WEST RUSH is probably the wildest comedy of Osamu Tezuka that I have read. The story borrows widely from western movies, carrying well known personalities from Arsène Lupin to Charlie Chaplin and from Captain Kidd to John Wayne.
The manga Bouken kyou jidai (“The Era of Wild Adventure”), aka West Rush, is an early work of Tezuka’s from the year 1953. It is a light comedy, and Tezuka drew it at the same time with the slightly heavier work Janguru taitei (“Jungle Emperor”, 1950-1954).
The hero of the 200-page story is the secret envoy from Edo, young Arashi Takonosuke. His main adversary is a sly saloon-owner, played by one of Tezuka’s repeating characters, Ham Egg. The other crook is Arsène Lupin, who turns good in the end.
West Rush is itself one of the first manga’s by Osamu Tezuka (1928-1989). Tezuka published his debute work Maachan no nikkichou in 1946. The following year he became famous with his first story manga Shin takarajima (“The New Treasure Island”).
West Rush is based on an even earlier story, Oyaji no takarajima (“Uncle’s Treasure Island”), which Tezuka wrote in middle school. And West Rush truly feels like a story written by a schoolboy: it is full of personae, twists of plot and references. Let me assure, this is not a bad thing.
In Japan, West Rush has been published repeatedly since 1953. The latest publication came in the series Tezuka Osamu – The Complete works (Tezuka Osamu bunko zenshuu). As far as I know, the manga has never been translated.
WEST RUSH travels around the globe. It begins in late 1800′s, on a ship to America. After a shipwreck a tornado carries people from the ship to the Wild West. Hunting Napoleon’s old treasure, the story continues to Morocco and Bagdad.
West Rush follows the best traditions of adventure movies. Already on the first pages the sinking ship’s crew fights desperately against pirates. After that, the adventure seldom calms down. Well, once or twice the hero admires the starry sky with a sweet lady.
There are lots of people in the story. From the wrecked ship Takanosuke is followed by one pirate, a magician from Bagdad, an old Englishman and a Hungarian princess with her brother. The old man has received Napoleon’s treasure map from Captain Kidd. Princess Maria is hoping to return soon to Hungary, to save her country from the Prussians.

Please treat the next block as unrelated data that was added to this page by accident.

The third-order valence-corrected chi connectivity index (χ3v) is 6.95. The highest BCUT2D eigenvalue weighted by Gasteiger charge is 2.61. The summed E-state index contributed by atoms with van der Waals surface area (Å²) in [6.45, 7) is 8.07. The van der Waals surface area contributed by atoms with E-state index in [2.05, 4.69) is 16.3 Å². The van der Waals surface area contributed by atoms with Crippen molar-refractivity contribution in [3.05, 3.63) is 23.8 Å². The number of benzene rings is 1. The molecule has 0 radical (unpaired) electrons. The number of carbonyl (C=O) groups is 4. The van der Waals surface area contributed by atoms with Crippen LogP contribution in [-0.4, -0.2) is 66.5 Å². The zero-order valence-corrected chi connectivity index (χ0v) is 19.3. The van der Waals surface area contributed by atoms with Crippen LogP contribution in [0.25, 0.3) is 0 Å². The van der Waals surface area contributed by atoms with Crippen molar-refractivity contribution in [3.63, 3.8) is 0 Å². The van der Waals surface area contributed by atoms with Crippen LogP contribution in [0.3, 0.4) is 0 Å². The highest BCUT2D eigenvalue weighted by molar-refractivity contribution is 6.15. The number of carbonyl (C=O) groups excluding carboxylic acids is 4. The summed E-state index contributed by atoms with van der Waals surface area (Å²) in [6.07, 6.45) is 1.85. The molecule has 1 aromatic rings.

More people jump in later in the story. One of the most fascinating is an intelligent dog, whose names include Pochi, Shiro, Pesu, Dog and Wan-ai (One-eye?). The dog saves many people during the trip. She takes care of the map, which is lost several times. In the end she is found to be an enchanted princess.
The plot is exactly as complicated as you would guess from the number of actors. Many pirates, desert rogues, gunmen, masked magicians and foreign legionaries are met.
The story rushes from one adventure to another, often losing logic. The author has obviously had fun, and so will the reader have. Finally, the treasure proves not to be worth much.
WEST RUSH has lots of references to American movies that Tezuka had seen. When a tornado picks up the travelers, it is labeled “Over the Rainbow”. That is the famous theme song from The Wizard of Oz (1939), where Judy Garland is carried by a tornado to the wonderful land of Oz.
In a Nevada desert, travelers ride in a wagon labeled “Road to” – and the rest is covered by a speech bubble. The reference to Bing Crosby’s and Bob Hope’s series of Road to -comedies is obvious. One of the films is Road to Morocco from 1942. Also West Rush goes next to Morocco.
When a sailor fights pirates, he says: “Who do you think I am? I am the sailorman John Wayne.” In many small roles there are more characters famous from movies: Wild Bill Hickok, Captain Kidd, the count of Monte Cristo, Dracula.
American movie companies get their share, when Ham Egg starts to curse in English. The curses are almost as fine as those of Tintin’s Captain Haddock: “Paramount RKO Radio! Republic Universal 20th Fox!!”
Even a French Movie is mentioned. Near the end of a story, Takonosuke buries the dead princess in the desert sand. There he ponders that the situation is a lot like the ending scene of Manon. The dramatic movie Manon was directed by Henri-Georges Clouzot in 1949.
In the end, a well known little tramp walks to the sunset with a dog. The model for Takonosuke’s relationship with the dog has found inspiration in Charlie Chaplin’s short movie A Dog’s Life from 1918.